Anyone travelling through Lusatia is instantly made aware of the uniqueness of this area by the bilingual signs for places, train stations, streets and even maps. This part of Germany is home to a Slavic nation – the Sorbs. They are German citizens whose mother tongue is Sorbian. It belongs to the family of Slavic languages. Sorbian is spoken alongside German and is taught at over 50 schools in Saxony and Brandenburg.
Towards the end of the Migration Period, Germanic nations left the area east of the Elbe and Saale rivers. From about 600 onwards, Slavs moved in from the east, having left their original homeland north of the Carpathians, presumably between the Vistula and the Dnieper. Since their area of origin cannot be clearly localised to this day, the original Slavic community is most likely to be visible in an Uroslavic language, reconstructed by linguists.
The clans migrated in different directions, east, south and west. About 20 tribes, which formed the Sorbian group, settled between Oder / Bober / Queis in the east and the Main area. The common proper name of these tribes was Sorb / Sarb / Serb, derived from “srebac” (to sup). In the course of the German colonization of the East in the 12th/13th century, the areas furthest to the west were rapidly germanized. Only the place names in the so-called Germania Slavica, which extend as far as Bamberg and Bayreuth, still bear witness to the former existence of Slavic settlers. Only the Sorbs in both Lusatia were able to preserve their language, culture and tradition. The “Lower Sorbs”, descendants of the former Lusatian Serbs, brought the name “Lausitz” (= swampy land) with them. From the 15th century it was also used for the settlement area of the Upper Sorbs (until then Land Budissin or Land Görlitz), who are considered to be descendants of the Milceni. The different languages, Upper and Lower Sorbian, were due to the different immigration routes of the two large tribes.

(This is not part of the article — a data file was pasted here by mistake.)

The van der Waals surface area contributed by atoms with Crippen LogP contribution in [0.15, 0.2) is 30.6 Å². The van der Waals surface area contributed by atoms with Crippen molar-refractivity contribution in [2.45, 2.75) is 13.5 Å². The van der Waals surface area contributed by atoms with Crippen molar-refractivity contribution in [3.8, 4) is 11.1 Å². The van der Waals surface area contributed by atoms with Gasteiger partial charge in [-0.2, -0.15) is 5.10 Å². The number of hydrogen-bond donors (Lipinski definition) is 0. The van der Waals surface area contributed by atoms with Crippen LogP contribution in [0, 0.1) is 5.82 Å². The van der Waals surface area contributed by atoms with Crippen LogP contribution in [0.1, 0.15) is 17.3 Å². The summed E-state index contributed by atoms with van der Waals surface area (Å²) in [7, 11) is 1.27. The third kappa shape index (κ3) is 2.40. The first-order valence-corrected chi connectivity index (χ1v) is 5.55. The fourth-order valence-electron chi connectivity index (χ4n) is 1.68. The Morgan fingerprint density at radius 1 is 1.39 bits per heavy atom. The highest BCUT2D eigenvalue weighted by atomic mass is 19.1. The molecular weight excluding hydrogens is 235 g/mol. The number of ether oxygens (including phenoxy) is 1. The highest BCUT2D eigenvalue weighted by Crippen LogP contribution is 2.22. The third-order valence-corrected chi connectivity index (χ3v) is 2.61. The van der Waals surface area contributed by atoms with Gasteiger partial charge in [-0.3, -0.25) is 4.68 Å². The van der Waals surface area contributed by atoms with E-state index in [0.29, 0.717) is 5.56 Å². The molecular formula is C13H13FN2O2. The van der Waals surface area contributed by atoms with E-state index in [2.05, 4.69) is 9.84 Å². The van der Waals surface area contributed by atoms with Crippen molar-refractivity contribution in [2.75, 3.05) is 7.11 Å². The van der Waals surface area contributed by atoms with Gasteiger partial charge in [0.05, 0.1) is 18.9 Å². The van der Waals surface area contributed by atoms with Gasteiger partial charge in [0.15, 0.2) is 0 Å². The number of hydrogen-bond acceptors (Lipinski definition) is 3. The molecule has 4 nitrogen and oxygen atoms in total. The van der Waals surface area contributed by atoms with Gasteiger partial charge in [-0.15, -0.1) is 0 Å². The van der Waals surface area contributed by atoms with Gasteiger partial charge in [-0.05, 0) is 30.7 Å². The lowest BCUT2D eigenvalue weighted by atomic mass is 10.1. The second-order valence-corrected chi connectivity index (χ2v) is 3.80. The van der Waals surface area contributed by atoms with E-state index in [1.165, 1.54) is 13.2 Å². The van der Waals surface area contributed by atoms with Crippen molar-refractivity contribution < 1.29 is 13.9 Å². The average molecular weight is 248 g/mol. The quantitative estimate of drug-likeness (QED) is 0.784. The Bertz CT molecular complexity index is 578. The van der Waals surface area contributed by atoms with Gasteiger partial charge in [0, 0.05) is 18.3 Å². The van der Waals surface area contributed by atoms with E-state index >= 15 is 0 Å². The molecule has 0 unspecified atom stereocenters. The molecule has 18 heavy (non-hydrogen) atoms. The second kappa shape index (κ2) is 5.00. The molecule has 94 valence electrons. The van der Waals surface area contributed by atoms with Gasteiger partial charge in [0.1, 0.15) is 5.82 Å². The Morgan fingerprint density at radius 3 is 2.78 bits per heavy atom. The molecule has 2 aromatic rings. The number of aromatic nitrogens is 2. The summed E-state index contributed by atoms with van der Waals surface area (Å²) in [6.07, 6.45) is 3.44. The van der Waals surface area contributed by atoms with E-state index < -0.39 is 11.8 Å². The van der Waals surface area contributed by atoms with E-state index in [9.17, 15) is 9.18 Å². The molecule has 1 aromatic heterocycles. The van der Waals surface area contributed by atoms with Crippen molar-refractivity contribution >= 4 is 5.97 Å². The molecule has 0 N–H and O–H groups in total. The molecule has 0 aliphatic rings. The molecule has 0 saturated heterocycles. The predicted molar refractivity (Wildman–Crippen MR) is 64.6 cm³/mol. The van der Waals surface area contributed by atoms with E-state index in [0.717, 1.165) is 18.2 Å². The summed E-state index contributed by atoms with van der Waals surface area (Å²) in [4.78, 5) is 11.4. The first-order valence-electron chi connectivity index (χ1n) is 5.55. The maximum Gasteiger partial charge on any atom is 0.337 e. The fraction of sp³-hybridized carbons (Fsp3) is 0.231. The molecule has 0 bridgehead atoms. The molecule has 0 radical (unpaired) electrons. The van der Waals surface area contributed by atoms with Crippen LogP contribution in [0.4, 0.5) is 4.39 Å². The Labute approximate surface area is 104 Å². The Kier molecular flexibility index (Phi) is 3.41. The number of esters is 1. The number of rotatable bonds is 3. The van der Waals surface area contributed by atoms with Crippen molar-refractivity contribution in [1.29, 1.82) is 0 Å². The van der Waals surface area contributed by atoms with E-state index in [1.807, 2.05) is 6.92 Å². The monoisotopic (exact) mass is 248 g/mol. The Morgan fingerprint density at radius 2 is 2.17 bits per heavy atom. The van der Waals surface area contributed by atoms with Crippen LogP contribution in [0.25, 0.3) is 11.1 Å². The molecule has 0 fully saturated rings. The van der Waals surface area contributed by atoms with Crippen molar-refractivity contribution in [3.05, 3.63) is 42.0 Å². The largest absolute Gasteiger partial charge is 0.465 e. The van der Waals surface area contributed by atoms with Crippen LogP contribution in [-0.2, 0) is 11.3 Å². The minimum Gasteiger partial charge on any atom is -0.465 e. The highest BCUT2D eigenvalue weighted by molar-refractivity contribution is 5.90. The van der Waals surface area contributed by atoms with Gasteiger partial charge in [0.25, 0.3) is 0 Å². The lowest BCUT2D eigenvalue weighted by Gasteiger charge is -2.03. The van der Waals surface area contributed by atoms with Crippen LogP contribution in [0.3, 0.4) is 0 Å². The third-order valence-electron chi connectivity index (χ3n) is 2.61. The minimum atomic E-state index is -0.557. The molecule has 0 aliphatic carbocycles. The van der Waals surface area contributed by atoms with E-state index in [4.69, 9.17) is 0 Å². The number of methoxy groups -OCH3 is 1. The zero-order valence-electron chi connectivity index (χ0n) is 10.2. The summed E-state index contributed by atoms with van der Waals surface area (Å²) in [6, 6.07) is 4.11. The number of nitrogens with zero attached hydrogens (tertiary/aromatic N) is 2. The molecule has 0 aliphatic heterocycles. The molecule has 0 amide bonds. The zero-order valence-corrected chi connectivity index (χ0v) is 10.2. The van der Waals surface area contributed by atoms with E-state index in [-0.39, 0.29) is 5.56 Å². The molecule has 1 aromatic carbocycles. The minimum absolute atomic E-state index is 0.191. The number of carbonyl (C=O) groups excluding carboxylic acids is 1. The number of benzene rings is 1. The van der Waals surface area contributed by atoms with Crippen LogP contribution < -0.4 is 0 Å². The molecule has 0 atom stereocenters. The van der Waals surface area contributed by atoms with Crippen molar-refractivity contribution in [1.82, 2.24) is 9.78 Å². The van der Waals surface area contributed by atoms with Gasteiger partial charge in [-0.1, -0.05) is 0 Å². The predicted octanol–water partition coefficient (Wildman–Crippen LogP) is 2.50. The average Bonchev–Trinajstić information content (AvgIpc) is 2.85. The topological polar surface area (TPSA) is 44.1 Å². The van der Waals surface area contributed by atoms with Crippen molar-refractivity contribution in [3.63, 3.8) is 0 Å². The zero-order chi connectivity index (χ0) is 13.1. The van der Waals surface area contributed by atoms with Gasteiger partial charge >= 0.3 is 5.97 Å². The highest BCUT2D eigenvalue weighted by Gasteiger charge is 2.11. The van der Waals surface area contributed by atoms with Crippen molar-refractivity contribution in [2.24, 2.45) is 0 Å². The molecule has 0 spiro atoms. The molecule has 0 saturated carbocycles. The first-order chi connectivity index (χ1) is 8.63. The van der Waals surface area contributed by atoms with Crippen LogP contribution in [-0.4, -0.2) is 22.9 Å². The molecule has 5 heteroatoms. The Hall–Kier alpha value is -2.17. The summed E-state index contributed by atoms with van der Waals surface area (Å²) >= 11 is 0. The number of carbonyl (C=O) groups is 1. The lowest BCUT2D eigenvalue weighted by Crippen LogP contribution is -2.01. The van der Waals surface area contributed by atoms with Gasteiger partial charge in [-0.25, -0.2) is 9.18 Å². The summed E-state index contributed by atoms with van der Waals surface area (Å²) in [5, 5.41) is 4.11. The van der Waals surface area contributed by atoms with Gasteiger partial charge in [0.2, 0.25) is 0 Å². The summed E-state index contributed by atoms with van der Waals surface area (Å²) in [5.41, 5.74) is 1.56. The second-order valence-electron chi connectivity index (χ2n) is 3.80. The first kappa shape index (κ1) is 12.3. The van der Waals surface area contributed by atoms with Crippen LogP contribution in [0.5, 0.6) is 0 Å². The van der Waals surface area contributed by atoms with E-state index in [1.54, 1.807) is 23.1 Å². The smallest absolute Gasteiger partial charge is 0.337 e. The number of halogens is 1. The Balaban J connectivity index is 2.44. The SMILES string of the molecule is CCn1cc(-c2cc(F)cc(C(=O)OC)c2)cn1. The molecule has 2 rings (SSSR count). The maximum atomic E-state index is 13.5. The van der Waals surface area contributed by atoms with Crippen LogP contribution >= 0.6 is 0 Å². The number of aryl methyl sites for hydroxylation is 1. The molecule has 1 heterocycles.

Approx. 60,000 Sorbs still live in Lusatia today. They have their own living language and culture, whose traditions include, for example, the annual Easter horse ride in Upper Lusatia or wreath-making in Lower Lusatia. The traditional dances and costumes are cultivated and preserved in numerous associations.